Canada's economy still operating 'below potential' as country faces range of issues, report says
OTTAWA—As Prime Minister Justin Trudeau and the new federal cabinet reverse several of the highly-controversial policies of the previous political regime, and the government as a whole prepares to begin tackling some of the most-pressing issues affecting Canadians, the Conference Board of Canada is warning the new government that robust economic growth and increasing government revenues “can no longer be taken for granted.”
“Economic growth has been steady but mediocre over most of the last five years and is not expected to accelerate much in the future,” Daniel Muzyka, president and CEO of The Conference Board of Canada and co-author of a new report that highlights how Canada can reach its economic potential, said.
“Canada’s population and workforce are aging, and baby boomers are retiring in growing numbers. Canada’s track record on productivity growth—one way to offset the impact of aging demographics—is dismal. Not all Canadians have adequate savings for retirement, and an aging population will put inexorable pressure on the health care system. Few of these issues were discussed or debated in detail during the election campaign, but a new government can hardly avoid having to address them,” he added.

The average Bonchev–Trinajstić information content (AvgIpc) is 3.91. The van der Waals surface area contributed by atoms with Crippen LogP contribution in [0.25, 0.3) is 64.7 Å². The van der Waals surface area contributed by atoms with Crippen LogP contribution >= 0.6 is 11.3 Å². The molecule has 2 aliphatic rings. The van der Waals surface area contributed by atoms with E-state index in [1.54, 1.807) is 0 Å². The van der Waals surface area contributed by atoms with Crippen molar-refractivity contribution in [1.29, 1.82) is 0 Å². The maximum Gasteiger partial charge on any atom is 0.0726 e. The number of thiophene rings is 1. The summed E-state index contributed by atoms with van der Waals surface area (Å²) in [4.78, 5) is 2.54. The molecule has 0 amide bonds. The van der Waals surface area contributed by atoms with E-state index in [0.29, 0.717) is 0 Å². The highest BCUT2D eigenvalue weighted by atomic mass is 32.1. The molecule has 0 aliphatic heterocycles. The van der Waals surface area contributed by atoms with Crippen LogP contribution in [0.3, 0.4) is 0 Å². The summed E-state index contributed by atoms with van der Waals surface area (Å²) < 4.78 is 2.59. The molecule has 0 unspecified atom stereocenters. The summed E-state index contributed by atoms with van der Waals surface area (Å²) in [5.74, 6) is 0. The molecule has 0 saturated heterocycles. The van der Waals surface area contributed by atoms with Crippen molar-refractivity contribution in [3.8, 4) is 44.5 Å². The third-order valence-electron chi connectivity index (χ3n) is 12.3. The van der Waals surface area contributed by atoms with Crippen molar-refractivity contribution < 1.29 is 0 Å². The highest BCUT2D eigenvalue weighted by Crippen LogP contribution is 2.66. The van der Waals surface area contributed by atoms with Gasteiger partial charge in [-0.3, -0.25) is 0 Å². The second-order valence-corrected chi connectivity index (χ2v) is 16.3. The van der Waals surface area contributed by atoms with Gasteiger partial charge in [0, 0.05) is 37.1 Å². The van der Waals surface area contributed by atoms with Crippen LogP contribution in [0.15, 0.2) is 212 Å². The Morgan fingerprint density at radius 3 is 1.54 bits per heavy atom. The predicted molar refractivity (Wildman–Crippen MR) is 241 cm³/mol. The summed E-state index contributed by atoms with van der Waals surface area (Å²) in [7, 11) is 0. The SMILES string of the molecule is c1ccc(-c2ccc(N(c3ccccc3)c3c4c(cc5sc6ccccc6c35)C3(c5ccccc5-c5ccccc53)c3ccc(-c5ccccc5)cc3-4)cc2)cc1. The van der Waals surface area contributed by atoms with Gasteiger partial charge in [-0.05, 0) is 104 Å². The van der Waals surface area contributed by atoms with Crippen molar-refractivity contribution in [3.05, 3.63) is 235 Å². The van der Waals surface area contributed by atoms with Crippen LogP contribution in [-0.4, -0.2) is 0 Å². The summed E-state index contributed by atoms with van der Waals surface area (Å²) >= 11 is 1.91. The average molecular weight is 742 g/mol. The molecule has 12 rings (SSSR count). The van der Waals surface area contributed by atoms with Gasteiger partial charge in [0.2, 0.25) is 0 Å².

Among the headwinds the new federal government must navigate are slow labour force growth, fiscal policy and budget issues, as well as “unrelenting” competitive economic challenges as a result of increased globalization.
“The new federal government has the opportunity to define the priority economic policies that would best respond to changing trends such as demographics and globalization with a view to strengthen Canada’s growth potential,” Muzyka said.
To address these challenges, the research institution highlighted a number of recommendations for the new majority in Ottawa: